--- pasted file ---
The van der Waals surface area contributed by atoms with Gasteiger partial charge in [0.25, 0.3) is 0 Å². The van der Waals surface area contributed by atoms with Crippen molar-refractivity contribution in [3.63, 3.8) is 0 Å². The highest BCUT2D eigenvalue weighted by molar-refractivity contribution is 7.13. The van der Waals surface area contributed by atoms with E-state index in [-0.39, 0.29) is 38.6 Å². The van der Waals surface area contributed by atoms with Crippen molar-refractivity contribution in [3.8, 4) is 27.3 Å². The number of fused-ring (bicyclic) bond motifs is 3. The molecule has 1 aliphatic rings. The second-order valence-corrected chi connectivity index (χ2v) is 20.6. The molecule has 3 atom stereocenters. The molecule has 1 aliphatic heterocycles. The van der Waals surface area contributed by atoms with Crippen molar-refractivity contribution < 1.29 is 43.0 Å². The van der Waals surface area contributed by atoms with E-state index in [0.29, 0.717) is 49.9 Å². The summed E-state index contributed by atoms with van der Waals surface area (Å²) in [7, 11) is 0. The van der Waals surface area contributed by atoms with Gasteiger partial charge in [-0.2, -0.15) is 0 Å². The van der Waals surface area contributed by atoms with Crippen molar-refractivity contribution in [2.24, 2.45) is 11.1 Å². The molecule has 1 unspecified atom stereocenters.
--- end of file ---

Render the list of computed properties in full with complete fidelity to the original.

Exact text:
The van der Waals surface area contributed by atoms with Gasteiger partial charge in [0.25, 0.3) is 0 Å². The van der Waals surface area contributed by atoms with Crippen molar-refractivity contribution in [3.63, 3.8) is 0 Å². The highest BCUT2D eigenvalue weighted by molar-refractivity contribution is 7.13. The van der Waals surface area contributed by atoms with E-state index in [-0.39, 0.29) is 38.6 Å². The van der Waals surface area contributed by atoms with Crippen molar-refractivity contribution in [3.8, 4) is 27.3 Å². The number of fused-ring (bicyclic) bond motifs is 3. The molecule has 1 aliphatic rings. The second-order valence-corrected chi connectivity index (χ2v) is 20.6. The molecule has 3 atom stereocenters. The molecule has 1 aliphatic heterocycles. The van der Waals surface area contributed by atoms with Crippen molar-refractivity contribution < 1.29 is 43.0 Å². The van der Waals surface area contributed by atoms with E-state index in [0.29, 0.717) is 49.9 Å². The summed E-state index contributed by atoms with van der Waals surface area (Å²) in [7, 11) is 0. The van der Waals surface area contributed by atoms with Gasteiger partial charge in [-0.2, -0.15) is 0 Å². The van der Waals surface area contributed by atoms with Crippen molar-refractivity contribution in [2.24, 2.45) is 11.1 Å². The molecule has 1 unspecified atom stereocenters.